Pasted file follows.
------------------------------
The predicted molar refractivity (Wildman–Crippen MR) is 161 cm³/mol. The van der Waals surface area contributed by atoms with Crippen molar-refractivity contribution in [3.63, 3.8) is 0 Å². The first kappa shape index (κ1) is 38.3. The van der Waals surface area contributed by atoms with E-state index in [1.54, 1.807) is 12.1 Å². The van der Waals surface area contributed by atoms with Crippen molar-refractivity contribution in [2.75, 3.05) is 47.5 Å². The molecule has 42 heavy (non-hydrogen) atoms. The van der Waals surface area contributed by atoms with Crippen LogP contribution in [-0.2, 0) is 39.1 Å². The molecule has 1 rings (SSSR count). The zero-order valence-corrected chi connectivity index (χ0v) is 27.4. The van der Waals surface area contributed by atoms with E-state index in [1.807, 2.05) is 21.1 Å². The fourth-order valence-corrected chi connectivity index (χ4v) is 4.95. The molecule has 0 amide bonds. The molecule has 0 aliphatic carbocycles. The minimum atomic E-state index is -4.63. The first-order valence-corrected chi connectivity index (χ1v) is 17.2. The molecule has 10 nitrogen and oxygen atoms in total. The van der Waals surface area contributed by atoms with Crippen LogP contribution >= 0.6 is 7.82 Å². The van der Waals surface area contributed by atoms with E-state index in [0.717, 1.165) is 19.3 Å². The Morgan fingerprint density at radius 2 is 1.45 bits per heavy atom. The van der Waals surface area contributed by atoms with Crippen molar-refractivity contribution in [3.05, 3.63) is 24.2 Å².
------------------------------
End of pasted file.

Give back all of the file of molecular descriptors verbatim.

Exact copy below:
The predicted molar refractivity (Wildman–Crippen MR) is 161 cm³/mol. The van der Waals surface area contributed by atoms with Crippen molar-refractivity contribution in [3.63, 3.8) is 0 Å². The first kappa shape index (κ1) is 38.3. The van der Waals surface area contributed by atoms with E-state index in [1.54, 1.807) is 12.1 Å². The van der Waals surface area contributed by atoms with Crippen molar-refractivity contribution in [2.75, 3.05) is 47.5 Å². The molecule has 42 heavy (non-hydrogen) atoms. The van der Waals surface area contributed by atoms with Crippen LogP contribution in [-0.2, 0) is 39.1 Å². The molecule has 1 rings (SSSR count). The zero-order valence-corrected chi connectivity index (χ0v) is 27.4. The van der Waals surface area contributed by atoms with E-state index in [1.807, 2.05) is 21.1 Å². The fourth-order valence-corrected chi connectivity index (χ4v) is 4.95. The molecule has 0 amide bonds. The molecule has 0 aliphatic carbocycles. The minimum atomic E-state index is -4.63. The first-order valence-corrected chi connectivity index (χ1v) is 17.2. The molecule has 10 nitrogen and oxygen atoms in total. The van der Waals surface area contributed by atoms with Crippen LogP contribution >= 0.6 is 7.82 Å². The van der Waals surface area contributed by atoms with E-state index in [0.717, 1.165) is 19.3 Å². The Morgan fingerprint density at radius 2 is 1.45 bits per heavy atom. The van der Waals surface area contributed by atoms with Crippen molar-refractivity contribution in [3.05, 3.63) is 24.2 Å².